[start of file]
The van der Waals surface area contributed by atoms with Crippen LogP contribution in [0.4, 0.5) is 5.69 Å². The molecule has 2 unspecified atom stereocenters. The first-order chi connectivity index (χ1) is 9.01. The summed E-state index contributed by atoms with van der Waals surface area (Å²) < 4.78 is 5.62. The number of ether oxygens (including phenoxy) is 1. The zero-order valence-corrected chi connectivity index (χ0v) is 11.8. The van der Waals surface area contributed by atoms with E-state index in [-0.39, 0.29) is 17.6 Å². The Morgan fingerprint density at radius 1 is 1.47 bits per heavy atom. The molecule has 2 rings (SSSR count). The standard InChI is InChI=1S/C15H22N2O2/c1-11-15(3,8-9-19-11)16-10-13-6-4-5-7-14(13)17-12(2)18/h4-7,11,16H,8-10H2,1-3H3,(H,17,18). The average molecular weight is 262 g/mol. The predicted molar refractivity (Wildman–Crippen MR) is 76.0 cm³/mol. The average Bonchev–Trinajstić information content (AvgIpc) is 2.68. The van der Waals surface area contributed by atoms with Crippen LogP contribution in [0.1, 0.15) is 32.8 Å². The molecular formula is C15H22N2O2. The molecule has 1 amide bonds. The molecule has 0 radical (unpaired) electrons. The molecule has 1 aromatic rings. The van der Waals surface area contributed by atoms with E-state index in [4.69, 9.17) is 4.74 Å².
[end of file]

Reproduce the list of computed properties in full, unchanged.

The van der Waals surface area contributed by atoms with Crippen LogP contribution in [0.4, 0.5) is 5.69 Å². The molecule has 2 unspecified atom stereocenters. The first-order chi connectivity index (χ1) is 9.01. The summed E-state index contributed by atoms with van der Waals surface area (Å²) < 4.78 is 5.62. The number of ether oxygens (including phenoxy) is 1. The zero-order valence-corrected chi connectivity index (χ0v) is 11.8. The van der Waals surface area contributed by atoms with E-state index in [-0.39, 0.29) is 17.6 Å². The Morgan fingerprint density at radius 1 is 1.47 bits per heavy atom. The molecule has 2 rings (SSSR count). The standard InChI is InChI=1S/C15H22N2O2/c1-11-15(3,8-9-19-11)16-10-13-6-4-5-7-14(13)17-12(2)18/h4-7,11,16H,8-10H2,1-3H3,(H,17,18). The average molecular weight is 262 g/mol. The predicted molar refractivity (Wildman–Crippen MR) is 76.0 cm³/mol. The average Bonchev–Trinajstić information content (AvgIpc) is 2.68. The van der Waals surface area contributed by atoms with Crippen LogP contribution in [0.1, 0.15) is 32.8 Å². The molecular formula is C15H22N2O2. The molecule has 1 amide bonds. The molecule has 0 radical (unpaired) electrons. The molecule has 1 aromatic rings. The van der Waals surface area contributed by atoms with E-state index in [4.69, 9.17) is 4.74 Å².